Forest plantations can reduce pressures on the earth’s remaining forests as long as they do not replace old-growth forest. As of 2010, the world had 652 million acres in planted forests, more than one third as much land as is planted in grain. Tree plantations produce mostly wood for paper mills or for wood reconstitution mills. Increasingly, reconstituted wood is substituted for natural wood as lumber and construction industries adapt to a shrinking supply of large logs from natural forests. 7
Six countries account for 60 percent of productive tree plantations. China, which has little original forest remaining, is by far the largest, with 134 million acres. India and the United States follow, with 42 million acres each. Russia, Canada, and Sweden are close behind. As tree farming expands, it is starting to shift geographically to the moist tropics, where yields are much higher. In eastern Canada, one hectare (2.47 acres) of forest plantation produces 4 cubic meters of wood per year. In the southeastern United States, the yield is 10 cubic meters. But in Brazil, newer plantations are getting close to 40 cubic meters. 8
The U.N. Food and Agriculture Organization projects that as plantation area expands and yields rise, the harvest could more than triple between 2005 and 2030. It is entirely conceivable that plantations could one day satisfy most of the world’s demand for industrial wood, thus helping protect the world’s remaining natural forests. 9
Planting trees on degraded or disturbed land not only reduces soil erosion, it also helps pull carbon dioxide (CO2 ) out of the atmosphere. In recent years, the shrinkage of forests in tropical regions has released 2.2 billion tons of carbon into the atmosphere annually. Meanwhile, expanding forests in the temperate regions are absorbing close to 700 million tons of carbon. On balance, therefore, some 1.5 billion tons of carbon are released into the atmosphere each year from forest loss, roughly one fourth as much as from fossil fuel burning. 10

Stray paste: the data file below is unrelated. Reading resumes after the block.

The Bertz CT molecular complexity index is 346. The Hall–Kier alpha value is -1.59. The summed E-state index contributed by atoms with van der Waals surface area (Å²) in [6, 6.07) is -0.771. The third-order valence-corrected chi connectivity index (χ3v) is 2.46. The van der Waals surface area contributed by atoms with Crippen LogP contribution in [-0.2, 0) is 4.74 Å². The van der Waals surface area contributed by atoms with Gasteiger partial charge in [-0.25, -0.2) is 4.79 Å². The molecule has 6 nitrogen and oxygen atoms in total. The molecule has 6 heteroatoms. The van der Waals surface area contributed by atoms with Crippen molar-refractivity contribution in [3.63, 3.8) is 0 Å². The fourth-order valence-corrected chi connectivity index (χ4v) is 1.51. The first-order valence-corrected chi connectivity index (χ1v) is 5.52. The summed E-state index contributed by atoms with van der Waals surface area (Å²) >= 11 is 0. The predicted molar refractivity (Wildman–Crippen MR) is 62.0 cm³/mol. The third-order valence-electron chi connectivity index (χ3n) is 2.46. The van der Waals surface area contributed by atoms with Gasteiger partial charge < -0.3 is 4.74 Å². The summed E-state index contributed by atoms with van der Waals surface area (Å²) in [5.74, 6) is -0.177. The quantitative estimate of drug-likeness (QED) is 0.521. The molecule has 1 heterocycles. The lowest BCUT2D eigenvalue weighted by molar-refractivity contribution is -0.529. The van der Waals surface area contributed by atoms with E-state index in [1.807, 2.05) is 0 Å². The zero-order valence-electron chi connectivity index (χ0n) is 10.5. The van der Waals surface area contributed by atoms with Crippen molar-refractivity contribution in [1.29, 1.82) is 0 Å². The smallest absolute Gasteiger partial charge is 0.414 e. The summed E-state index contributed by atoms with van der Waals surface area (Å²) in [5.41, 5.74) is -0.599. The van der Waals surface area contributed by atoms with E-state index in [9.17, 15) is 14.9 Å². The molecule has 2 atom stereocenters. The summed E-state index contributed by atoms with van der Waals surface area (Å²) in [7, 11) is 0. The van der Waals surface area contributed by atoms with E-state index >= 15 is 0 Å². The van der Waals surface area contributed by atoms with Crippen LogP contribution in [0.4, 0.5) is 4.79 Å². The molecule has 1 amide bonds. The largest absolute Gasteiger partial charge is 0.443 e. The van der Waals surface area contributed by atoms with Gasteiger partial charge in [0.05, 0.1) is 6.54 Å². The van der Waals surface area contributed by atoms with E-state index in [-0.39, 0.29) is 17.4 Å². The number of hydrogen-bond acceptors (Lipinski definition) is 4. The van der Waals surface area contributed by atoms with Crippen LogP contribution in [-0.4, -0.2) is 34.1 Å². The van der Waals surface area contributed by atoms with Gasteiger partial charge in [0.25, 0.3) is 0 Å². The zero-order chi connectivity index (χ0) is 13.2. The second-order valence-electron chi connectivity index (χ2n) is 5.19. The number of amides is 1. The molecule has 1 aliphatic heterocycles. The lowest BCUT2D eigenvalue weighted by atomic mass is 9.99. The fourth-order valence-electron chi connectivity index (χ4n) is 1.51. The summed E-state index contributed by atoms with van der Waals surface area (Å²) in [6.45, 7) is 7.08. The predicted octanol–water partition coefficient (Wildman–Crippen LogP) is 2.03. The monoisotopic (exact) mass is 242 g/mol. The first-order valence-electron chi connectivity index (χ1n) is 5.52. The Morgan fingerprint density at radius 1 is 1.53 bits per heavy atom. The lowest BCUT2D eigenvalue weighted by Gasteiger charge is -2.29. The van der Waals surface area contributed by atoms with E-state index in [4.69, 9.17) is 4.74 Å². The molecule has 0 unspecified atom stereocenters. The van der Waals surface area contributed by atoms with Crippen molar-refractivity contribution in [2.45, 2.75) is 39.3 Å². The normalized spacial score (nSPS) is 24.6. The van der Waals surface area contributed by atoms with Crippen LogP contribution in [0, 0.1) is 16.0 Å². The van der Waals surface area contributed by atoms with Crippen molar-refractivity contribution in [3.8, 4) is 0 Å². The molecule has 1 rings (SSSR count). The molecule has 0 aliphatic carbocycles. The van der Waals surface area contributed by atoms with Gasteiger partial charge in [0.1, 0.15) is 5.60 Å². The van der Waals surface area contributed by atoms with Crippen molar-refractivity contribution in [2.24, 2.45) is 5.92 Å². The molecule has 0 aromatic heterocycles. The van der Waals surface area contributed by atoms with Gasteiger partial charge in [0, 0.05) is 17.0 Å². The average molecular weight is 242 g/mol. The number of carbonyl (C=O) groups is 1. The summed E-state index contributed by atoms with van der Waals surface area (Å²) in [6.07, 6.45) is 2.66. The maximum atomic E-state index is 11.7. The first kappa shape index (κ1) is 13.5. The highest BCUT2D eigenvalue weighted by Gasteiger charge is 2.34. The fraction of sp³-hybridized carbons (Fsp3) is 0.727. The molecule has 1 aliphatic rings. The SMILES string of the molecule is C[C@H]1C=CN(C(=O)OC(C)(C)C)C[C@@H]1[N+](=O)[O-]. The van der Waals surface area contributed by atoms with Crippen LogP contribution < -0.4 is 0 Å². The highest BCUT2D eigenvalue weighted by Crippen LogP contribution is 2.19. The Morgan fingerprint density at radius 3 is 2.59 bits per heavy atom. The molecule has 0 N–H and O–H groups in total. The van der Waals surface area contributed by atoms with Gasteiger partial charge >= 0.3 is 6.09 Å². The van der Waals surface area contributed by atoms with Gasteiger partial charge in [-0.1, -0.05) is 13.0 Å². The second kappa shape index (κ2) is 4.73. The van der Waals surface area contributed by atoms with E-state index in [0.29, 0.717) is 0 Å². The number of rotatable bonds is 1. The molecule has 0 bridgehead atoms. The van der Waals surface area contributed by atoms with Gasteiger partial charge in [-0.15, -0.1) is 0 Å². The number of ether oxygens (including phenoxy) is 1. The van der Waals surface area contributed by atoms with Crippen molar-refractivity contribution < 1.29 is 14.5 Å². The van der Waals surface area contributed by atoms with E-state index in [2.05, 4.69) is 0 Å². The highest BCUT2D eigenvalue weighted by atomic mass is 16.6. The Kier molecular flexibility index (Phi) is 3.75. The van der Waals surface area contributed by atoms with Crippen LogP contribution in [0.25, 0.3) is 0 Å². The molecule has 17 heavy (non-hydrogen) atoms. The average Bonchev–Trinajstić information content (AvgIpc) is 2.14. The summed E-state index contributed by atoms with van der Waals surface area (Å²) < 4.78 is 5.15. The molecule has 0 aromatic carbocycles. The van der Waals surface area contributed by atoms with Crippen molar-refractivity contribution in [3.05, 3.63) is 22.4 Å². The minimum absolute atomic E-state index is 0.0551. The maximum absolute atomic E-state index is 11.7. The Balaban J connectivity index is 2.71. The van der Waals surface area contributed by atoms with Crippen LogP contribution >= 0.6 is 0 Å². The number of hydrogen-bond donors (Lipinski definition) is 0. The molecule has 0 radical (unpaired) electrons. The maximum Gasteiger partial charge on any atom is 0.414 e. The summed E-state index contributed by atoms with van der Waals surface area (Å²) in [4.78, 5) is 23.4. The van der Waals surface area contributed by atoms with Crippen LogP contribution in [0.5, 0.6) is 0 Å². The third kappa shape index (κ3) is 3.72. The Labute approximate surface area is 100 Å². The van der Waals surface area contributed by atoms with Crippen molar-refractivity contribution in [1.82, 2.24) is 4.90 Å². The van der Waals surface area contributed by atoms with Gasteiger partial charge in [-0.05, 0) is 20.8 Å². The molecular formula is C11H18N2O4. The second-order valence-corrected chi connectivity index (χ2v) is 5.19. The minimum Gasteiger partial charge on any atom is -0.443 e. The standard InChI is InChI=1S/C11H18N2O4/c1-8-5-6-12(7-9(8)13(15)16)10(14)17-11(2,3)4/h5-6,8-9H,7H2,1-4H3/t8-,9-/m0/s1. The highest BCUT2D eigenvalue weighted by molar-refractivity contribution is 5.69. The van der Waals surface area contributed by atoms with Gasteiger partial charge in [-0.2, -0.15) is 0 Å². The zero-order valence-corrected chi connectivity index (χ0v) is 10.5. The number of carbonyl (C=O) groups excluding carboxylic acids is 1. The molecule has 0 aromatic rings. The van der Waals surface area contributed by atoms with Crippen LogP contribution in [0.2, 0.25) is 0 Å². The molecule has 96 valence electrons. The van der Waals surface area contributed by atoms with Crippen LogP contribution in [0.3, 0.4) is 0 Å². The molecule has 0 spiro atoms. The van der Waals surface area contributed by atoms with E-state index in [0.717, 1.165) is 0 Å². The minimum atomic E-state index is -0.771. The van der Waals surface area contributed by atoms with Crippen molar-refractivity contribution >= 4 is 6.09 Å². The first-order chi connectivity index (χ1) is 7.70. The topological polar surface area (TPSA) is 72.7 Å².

The Plan B goals are to end net deforestation worldwide and to sequester carbon through a variety of tree planting initiatives and the adoption of improved agricultural land management practices. Although banning deforestation may seem far-fetched, environmental damage has pushed Thailand, the Philippines, and China to implement partial or complete bans on logging. All three bans followed devastating floods and mudslides resulting from the loss of forest cover. 11
In China, after suffering record losses from weeks of nonstop flooding in the Yangtze River basin in 1998, the government noted that when forest policy was viewed not through the eyes of the individual logger but through those of society as a whole, it simply did not make economic sense to continue deforesting. The flood control service of trees standing, they said, was three times as valuable as the timber from trees cut. 12
Protecting the earth’s soil also warrants a worldwide ban on the clearcutting of forests in favor of selective harvesting, simply because each successive clearcut brings heavy soil loss and eventual forest degeneration. Restoring the earth’s tree and grass cover, as well as practicing conservation agriculture, protects soil from erosion, reduces flooding, and sequesters carbon.
International environmental groups such as Greenpeace and WWF have negotiated agreements to halt deforestation in the Brazilian Amazon and in parts of Canada’s boreal forests. Daniel Nepstad and colleagues reported in Science in 2009 on two recent developments that together may halt deforestation in the Amazon basin. One is Brazil’s Amazon deforestation reduction target that was announced in 2008, which prompted Norway to commit $1 billion if there is progress toward this goal. The second is a marketplace transition in the beef and soy industries to avoid Amazon deforesters in their supply chains. 13
If Brazil’s Amazon rainforest continues to shrink, it may also continue to dry out, becoming vulnerable to fire. If this rainforest were to disappear, it would likely be replaced largely by desert and scrub forestland. The reduced capacity of the rainforest to cycle water to the interior of the continent would threaten the agricultural areas in the west and south.
Recognizing the central role of forests in modulating climate, the Intergovernmental Panel on Climate Change has examined the potential for tree planting and improved forest management to sequester CO2 . Since every newly planted tree seedling in the tropics removes an average of 50 kilograms of CO2 from the atmosphere each year during its growth period of 20–50 years, compared with 13 kilograms of CO2 per year for a tree in the temperate regions, much of the afforestation and reforestation opportunity is found in tropical countries. 14